One of my guilty pleasures is the show “What Not to Wear.” Watching people transformed simply because of a change in the clothes they wear is fascinating. Sometimes I wonder if a show about outward appearances is okay with me. And I have to say that, much to my surprise, it is. I do object to the budget given for buying clothing- $5000 seems like a lot of money to spend only on clothing. I’ve never had to purchase my entire wardrobe all at once, and couldn’t tell you how much I paid for all the clothing I own, but I’d guess I’ve spent less than $5000; maybe I’m just a bad guesser... That aside, the show, though it seems to be about the exterior, is about the inward transformation that results from the outward transformation.
Truly the way we dress is an extension of how we feel and want to present ourselves. When I am feeling down, I do one of two things: if I want to wallow in my unhappiness, I dress is my grubbiest clothes; alternately, if I want to change my mood, I put on clothes that make me look good and, thereby, feel good. My sister, who lived in Guatemala for 13 years, often wears huipils, traditional hand-woven Mayan blouses. This is one way she honors her time there and expresses solidarity with the people she met. After the SCNs (Sisters of Charity of Nazareth) began their work in India, they had discussions about how they should dress- would they wear the traditional clothing of their order, wearing habits, or would they dress in a way that would honor the culture in which they worked, wearing saris? They spent years discussing what to wear. When I think of women religious, I don’t generally imagine them having long discussions about clothes, but clothing was an important enough topic that the sisters’ conversation lasted years. I’ll let you do your own digging to see what they decided.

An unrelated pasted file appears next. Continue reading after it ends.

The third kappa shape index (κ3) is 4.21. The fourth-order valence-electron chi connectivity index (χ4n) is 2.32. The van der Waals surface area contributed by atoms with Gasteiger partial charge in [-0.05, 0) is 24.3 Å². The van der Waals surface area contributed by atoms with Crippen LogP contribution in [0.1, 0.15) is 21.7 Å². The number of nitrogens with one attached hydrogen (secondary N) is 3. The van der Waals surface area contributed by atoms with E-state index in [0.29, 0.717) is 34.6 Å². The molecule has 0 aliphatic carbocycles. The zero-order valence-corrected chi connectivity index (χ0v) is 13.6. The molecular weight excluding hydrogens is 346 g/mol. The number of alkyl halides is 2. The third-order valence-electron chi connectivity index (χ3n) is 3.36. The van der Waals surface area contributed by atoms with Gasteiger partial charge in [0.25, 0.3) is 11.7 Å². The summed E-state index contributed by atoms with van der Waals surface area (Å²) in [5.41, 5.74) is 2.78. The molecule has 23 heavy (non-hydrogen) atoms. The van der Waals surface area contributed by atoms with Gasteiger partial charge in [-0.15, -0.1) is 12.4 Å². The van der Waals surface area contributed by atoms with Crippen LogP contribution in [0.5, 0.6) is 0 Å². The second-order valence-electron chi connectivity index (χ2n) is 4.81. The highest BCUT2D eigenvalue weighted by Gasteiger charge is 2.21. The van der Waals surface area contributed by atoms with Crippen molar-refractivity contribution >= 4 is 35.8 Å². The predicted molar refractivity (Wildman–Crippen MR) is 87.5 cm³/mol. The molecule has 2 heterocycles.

Today, I bought a few shirts for my time in Palestine (the second major leg of my journey). I was told in my Project Hope interview that I’ll be expected to dress modestly. In Palestine that means that my shirts must be loose, long, and have sleeves that go at least to my elbows. No low necklines. I’ll have to wear pants or long skirts… As I think about travelling, one of my big logistical questions is how to pack for so many months during which I’ll be in several different climates and cultures. Something culturally appropriate in India may fall soundly into the “What Not to Wear” category in Palestine. Hopefully, I’ll pack the right stuff so that I will be dressed respectfully wherever I go. Hopefully, through my clothing I will project my openness to immersion into a different life. Hopefully, no one will have to tell me that something I am wearing actually belongs on “What Not to Wear” for their culture.